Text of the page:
When I meet Joelle Taylor, she takes me to a small sculpture of herself. It is green and bronze, with a 1950s pompadour-style quiff that is instantly recognisable as hers. Next to the sculpture is a small white card: “God Save the Poetry Today”, it reads. “HM Prison Wandsworth, Sculpture, 2023”.
“I’ve been overwhelmed by how much beauty and excellence there is in the darkest places,” Taylor, an author and TS Eliot Prize-winning poet, tells me. We are speaking at an exhibition she has curated: prison charity Koestler Arts’s annual Southbank display of art from secure settings—prisons, young offenders’ institutions, secure mental health units and immigration detention centres.
The sculpture was done by an artist that Taylor had never met who, she suspects, saw a promotional photo of her. She shows me her favourite work from the collection, Damage Done, a series of sketches of frightened little boys drawn on police charge sheets. The work “asks us to look at these inmates when they were children, and see what led them to this moment,” Taylor tells me.
We walk past intricate sculptures made from rice and seeds, carvings made from soap and miniature furniture made from matchsticks—some of the artists are serving long sentences and submit a sculpture every year, improving their craft each time. “What I’ve learned is that, no matter what, humanity has the ability to transcend itself,” Taylor says. “I’ve also learned that I really enjoy curating art.”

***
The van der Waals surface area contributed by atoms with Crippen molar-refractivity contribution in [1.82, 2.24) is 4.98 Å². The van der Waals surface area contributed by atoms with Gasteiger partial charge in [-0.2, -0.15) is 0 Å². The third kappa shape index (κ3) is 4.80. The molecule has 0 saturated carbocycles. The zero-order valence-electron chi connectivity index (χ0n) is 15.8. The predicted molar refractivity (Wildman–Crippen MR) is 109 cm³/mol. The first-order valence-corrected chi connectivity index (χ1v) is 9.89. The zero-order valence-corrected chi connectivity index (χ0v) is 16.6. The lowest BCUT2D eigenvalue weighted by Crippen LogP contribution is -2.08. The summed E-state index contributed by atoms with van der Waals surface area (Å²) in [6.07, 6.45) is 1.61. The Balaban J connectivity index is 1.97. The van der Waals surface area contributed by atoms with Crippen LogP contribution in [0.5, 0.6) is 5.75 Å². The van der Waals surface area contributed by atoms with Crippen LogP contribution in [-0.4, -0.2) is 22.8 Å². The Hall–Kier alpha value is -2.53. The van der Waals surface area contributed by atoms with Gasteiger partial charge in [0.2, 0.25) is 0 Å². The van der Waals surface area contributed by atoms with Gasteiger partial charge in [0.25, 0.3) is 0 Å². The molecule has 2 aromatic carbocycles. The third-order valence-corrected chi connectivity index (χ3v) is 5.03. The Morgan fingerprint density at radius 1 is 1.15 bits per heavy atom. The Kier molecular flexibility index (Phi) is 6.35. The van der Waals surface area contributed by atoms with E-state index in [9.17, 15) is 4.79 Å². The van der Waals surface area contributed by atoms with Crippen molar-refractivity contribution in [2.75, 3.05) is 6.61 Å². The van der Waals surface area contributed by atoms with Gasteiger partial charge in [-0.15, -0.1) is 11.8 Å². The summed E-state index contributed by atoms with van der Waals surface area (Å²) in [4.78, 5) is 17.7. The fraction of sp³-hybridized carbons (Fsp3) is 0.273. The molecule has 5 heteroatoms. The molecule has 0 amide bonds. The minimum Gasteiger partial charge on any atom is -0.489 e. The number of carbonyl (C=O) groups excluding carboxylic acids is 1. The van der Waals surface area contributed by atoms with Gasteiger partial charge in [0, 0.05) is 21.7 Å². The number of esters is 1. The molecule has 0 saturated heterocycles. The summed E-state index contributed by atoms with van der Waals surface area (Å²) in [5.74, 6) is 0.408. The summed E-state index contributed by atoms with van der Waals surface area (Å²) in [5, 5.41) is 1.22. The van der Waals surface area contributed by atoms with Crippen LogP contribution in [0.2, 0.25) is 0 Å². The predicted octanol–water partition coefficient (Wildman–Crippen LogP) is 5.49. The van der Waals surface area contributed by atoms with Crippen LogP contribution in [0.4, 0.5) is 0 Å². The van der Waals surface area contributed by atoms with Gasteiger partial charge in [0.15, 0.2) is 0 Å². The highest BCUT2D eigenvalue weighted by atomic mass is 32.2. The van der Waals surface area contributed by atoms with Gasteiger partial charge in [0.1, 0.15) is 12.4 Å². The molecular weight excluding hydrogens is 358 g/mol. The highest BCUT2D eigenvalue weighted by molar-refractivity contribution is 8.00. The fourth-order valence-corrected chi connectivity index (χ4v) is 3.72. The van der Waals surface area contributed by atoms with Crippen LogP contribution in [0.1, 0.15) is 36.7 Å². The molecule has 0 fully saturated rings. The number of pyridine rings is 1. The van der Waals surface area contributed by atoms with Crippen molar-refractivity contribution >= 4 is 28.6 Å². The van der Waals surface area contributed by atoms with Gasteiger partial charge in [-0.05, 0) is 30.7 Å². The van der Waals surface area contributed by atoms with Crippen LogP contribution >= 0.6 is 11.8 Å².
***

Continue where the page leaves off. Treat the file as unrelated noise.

Taylor is brimming with energy as she describes her hard-fought journey into the arts after growing up in poverty in Lancashire and Yorkshire. She won the TS Eliot Prize in 2021 for her collection C+nto & Othered Poems, which tells the hidden stories of the butch lesbian counterculture of London in the 1990s. When she is on stage performing her poems, she looks like she was born to be there. Spoken word, she says, is “a performance of a heightened version of the self… it terrifies me getting on the stage, I really dislike that. But then, once I’ve got there and I’m in the moment, I feel like I belong. And like I’m home.”
Feeling at home in the world of poetry was not easy for Taylor. When she started out, there were very few female spoken word artists. “It was a very tough world to break into, particularly if you look like me… You had to appeal to men, and women like me don’t appeal to men very much,” she tells me, laughing.
Her gender was not the only barrier she faced—at university in Kent, Taylor often didn’t have enough money for food. She would go to other people’s houses and cook for them as a way to get a free meal. “You can’t talk about poetry without talking about class,” she says. Taylor feels that inequality in the arts is only deepening due to government cuts. When only wealthy people can afford to be artists, “you find that your narratives become the same.”
Taylor’s debut novel The Night Alphabet will be published on 15th February. She will tour a live show of the novel that aims to blur the boundaries between literature and live performance. “On stage and in a novel, anything can happen,” she says.
She advises emerging artists to work together. “Glory in the freedom you have to think and to imagine new worlds. And support one another… Collectivity is the antidote to cultural fascism.”